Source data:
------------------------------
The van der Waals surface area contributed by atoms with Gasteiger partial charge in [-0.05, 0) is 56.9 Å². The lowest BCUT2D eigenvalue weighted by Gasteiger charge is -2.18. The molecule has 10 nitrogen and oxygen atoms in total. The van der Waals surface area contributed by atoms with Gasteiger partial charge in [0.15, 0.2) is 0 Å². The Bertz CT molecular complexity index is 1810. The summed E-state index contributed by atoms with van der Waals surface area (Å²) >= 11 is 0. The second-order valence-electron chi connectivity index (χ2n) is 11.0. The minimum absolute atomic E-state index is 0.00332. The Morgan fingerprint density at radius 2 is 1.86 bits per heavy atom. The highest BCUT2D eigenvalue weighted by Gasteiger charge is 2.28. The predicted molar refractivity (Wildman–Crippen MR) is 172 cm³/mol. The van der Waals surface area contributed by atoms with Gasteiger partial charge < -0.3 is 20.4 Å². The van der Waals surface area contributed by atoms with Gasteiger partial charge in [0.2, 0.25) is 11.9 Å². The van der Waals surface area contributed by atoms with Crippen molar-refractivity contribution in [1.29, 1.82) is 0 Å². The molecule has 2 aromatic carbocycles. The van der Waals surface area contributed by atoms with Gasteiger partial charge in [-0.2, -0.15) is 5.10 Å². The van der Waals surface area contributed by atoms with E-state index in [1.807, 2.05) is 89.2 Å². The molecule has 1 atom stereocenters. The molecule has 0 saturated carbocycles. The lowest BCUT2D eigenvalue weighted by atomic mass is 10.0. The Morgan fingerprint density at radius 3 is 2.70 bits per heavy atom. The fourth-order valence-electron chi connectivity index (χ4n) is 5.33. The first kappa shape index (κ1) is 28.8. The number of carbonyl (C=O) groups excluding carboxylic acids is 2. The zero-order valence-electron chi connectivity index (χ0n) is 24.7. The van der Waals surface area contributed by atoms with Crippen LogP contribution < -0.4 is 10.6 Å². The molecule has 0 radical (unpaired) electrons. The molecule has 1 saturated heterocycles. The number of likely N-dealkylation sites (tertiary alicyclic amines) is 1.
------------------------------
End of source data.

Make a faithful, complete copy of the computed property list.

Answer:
The van der Waals surface area contributed by atoms with Gasteiger partial charge in [-0.05, 0) is 56.9 Å². The lowest BCUT2D eigenvalue weighted by Gasteiger charge is -2.18. The molecule has 10 nitrogen and oxygen atoms in total. The van der Waals surface area contributed by atoms with Gasteiger partial charge in [0.15, 0.2) is 0 Å². The Bertz CT molecular complexity index is 1810. The summed E-state index contributed by atoms with van der Waals surface area (Å²) >= 11 is 0. The second-order valence-electron chi connectivity index (χ2n) is 11.0. The minimum absolute atomic E-state index is 0.00332. The Morgan fingerprint density at radius 2 is 1.86 bits per heavy atom. The highest BCUT2D eigenvalue weighted by Gasteiger charge is 2.28. The predicted molar refractivity (Wildman–Crippen MR) is 172 cm³/mol. The van der Waals surface area contributed by atoms with Gasteiger partial charge < -0.3 is 20.4 Å². The van der Waals surface area contributed by atoms with Gasteiger partial charge in [0.2, 0.25) is 11.9 Å². The van der Waals surface area contributed by atoms with Crippen molar-refractivity contribution in [1.29, 1.82) is 0 Å². The molecule has 2 aromatic carbocycles. The van der Waals surface area contributed by atoms with Gasteiger partial charge in [-0.2, -0.15) is 5.10 Å². The van der Waals surface area contributed by atoms with E-state index in [1.807, 2.05) is 89.2 Å². The molecule has 1 atom stereocenters. The molecule has 0 saturated carbocycles. The lowest BCUT2D eigenvalue weighted by atomic mass is 10.0. The Morgan fingerprint density at radius 3 is 2.70 bits per heavy atom. The fourth-order valence-electron chi connectivity index (χ4n) is 5.33. The first kappa shape index (κ1) is 28.8. The number of carbonyl (C=O) groups excluding carboxylic acids is 2. The zero-order valence-electron chi connectivity index (χ0n) is 24.7. The van der Waals surface area contributed by atoms with Crippen LogP contribution < -0.4 is 10.6 Å². The molecule has 0 radical (unpaired) electrons. The molecule has 1 saturated heterocycles. The number of likely N-dealkylation sites (tertiary alicyclic amines) is 1.